Also check the transformer primary settings. They were often sold in 220V era and now used on grids that are more close to 240V. Changing the transformer tap to 240V reliefs the load on the PSU and reduces the heat in the radio, often the cause of other failures. (110V to 120V for US based readers).

Last but not least to fix are the light bulbs used to illuminate the dial and meters. The best way to fix these is to replace these by LED-SMD chips that are physically hold in position by two serial current limiting resistors. Such solid state bulb replacement is due to live forever.

Summary: Not all malfunctions in radios are caused by defective active components. This is a clear case of a defective radio based on failures of two passive components: ceramic IF filters and ferrite core material in IF transformers.

I hope above tips encourage people to keep old radios operational, or motivate people to take another look at that defective radio in the basement. You can express your appreciation for this article by sending me some feedback email, or better use DHL to send me a crate of wine :-)





Pedro M.J. Wyns ON7WP, AA9HX, C5WP pedro.wyns @ gmail.com
Broadcast Consultant - Telecom Expert Radio Guru
Mechelsesteenweg 14
B-2220 Heist-op-den-Berg
Belgium - Europe

Member Comments:
Add A Comment
 
Aging Issues With Past Century Kenwood Equipment Reply
by N2UJN on January 27, 2017 Mail this to a friend!
Pedro,
Excellent article! Thank you for good analytical summary and the humorous and informative writing.

Regarding your noted preferred feedback - As they say here in the states: The case of wine is in the mail!

Mike
 
RE: Aging Issues With Past Century Kenwood Equipment Reply
by W8QZ on January 27, 2017 Mail this to a friend!
Nice bit of detective work, tracking that all down. Not all of us have the skills, tools, or time to do such, however. At least you didn't run into a show-stopper issue of a failed custom-to-Kenwood unobtainable IC - that has turned many modern radios into 'parts donors'.
 
Aging Issues With Past Century Kenwood Equipment Reply
by ON4AA on January 27, 2017 Mail this to a friend!
Proficiat met dit prachtig artikel!

73 de Serge, ON4AA
http://hamwaves.com/propagation/en/index.html
 
RE: Aging Issues With Past Century Kenwood Equipment Reply
by K9MHZ on January 27, 2017 Mail this to a friend!
Good work, Pedro. Glad you didn't have to dig through any wax on the tops of those cores.
 
Aging Issues With Past Century Kenwood Equipment Reply
by AB9TA on January 27, 2017 Mail this to a friend!
Excellent Article,
I wish we had a few more like this on the esteemed eHam website!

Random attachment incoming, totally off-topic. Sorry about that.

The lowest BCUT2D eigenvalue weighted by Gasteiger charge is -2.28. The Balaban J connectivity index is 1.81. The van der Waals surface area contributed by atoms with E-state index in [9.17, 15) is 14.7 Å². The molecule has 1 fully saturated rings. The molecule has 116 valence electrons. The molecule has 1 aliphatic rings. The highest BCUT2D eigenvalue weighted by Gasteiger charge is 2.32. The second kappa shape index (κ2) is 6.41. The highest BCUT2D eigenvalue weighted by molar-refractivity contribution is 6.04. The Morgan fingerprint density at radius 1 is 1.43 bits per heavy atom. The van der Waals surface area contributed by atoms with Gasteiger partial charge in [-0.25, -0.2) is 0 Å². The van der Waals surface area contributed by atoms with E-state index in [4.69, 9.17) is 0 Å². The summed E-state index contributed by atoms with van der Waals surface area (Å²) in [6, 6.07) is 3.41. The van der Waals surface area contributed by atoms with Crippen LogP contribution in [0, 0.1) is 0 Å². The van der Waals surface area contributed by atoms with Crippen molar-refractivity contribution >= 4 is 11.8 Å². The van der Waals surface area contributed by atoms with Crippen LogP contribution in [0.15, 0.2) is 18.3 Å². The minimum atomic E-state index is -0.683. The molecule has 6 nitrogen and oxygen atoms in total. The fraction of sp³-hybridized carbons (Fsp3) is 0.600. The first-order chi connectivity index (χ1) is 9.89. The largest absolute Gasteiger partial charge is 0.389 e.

73!
Bill AB9TA
 
RE: Aging Issues With Past Century Kenwood Equipment Reply
by K6AER on January 27, 2017 Mail this to a friend!
I looked into the IC-7300 last week and it had four LSI microprocessors with over 160 connections. These chips were about 2 inches square. No pots or IF cans that you would see in older radios. Everything is software in the alignment and tuning. Only the RF amplifier and low pass filter board looked like it could be worked on.

Nice article and thanks for sharing.
 
RE: Aging Issues With Past Century Kenwood Equipment Reply
by K3EY on January 28, 2017 Mail this to a friend!
K6AER welcome to the new world of throw away, like points in cars are long gone so is everything we used to fix with a screw driver. I like my IC7300 even knowing you're so right. I liked my TS520S & TS830S too but that was yesterday.
 
RE: Aging Issues With Past Century Kenwood Equipment Reply
by KB6QXM on January 28, 2017 Mail this to a friend!
I like "classic" radios, but I simply do not have the time to spend time troubleshooting them if anything goes wrong. My time is too valuable. I would rather give them to someone who has all of the test equipment. Call me when the radio is done. Ham radio is for people that have copious spare time. If you are retired, then take up the pursuit. Here in the Silicon Valley, spare time is a rare commodity.

73
 
Aging Issues With Past Century Kenwood Equipment Reply
by VE7VJ on January 29, 2017 Mail this to a friend!
Also check for back up batteries. I have a TS450 which has a button cell (CR2032) on the front board behind the controls. They can die or leak and damage the boards. I bought a button battery holder and soldered long leads so I could position it inside on top where it is easier to get to.

Larry N
VE7VJ (have to update my call-sign)

 
RE: Aging Issues With Past Century Kenwood Equipment Reply
by K9MHZ on January 30, 2017 Mail this to a friend!
"I looked into the IC-7300 last week and it had four LSI microprocessors with over 160 connections. These chips were about 2 inches square. No pots or IF cans that you would see in older radios. Everything is software in the alignment and tuning. Only the RF amplifier and low pass filter board looked like it could be worked on."

Yeah, a day will soon arrive where one of the biggest things differentiating one rig's quality over another with be its algorithms. At least the traditionally failing devices like electrolytics will be at a minimum. Like you wrote, cans, pots, etc....adios.

 
Aging Issues With Past Century Kenwood Equipment Reply
by W0CBF on January 30, 2017 Mail this to a friend!
Great article. I really enjoyed reading it and agree with you. I work on a lot of Heathkit equipment and still enjoy that endeavor.

73's W0CBF
http://kcham.com
 
RE: Aging Issues With Past Century Kenwood Equipment Reply
by GM1FLQ on January 30, 2017 Mail this to a friend!
"Here in the Silicon Valley, spare time is a rare commodity."


Funny thing is though......when you wake up dead one day (one of life's certainties for us all) Silicon Valley will carry on just the same.
 
RE: Aging Issues With Past Century Kenwood Equipment Reply
by K9MHZ on January 31, 2017 Mail this to a friend!
I don't think that ^^^^ post was necessary, do you? Maybe his passion is his work and that's what he really enjoys.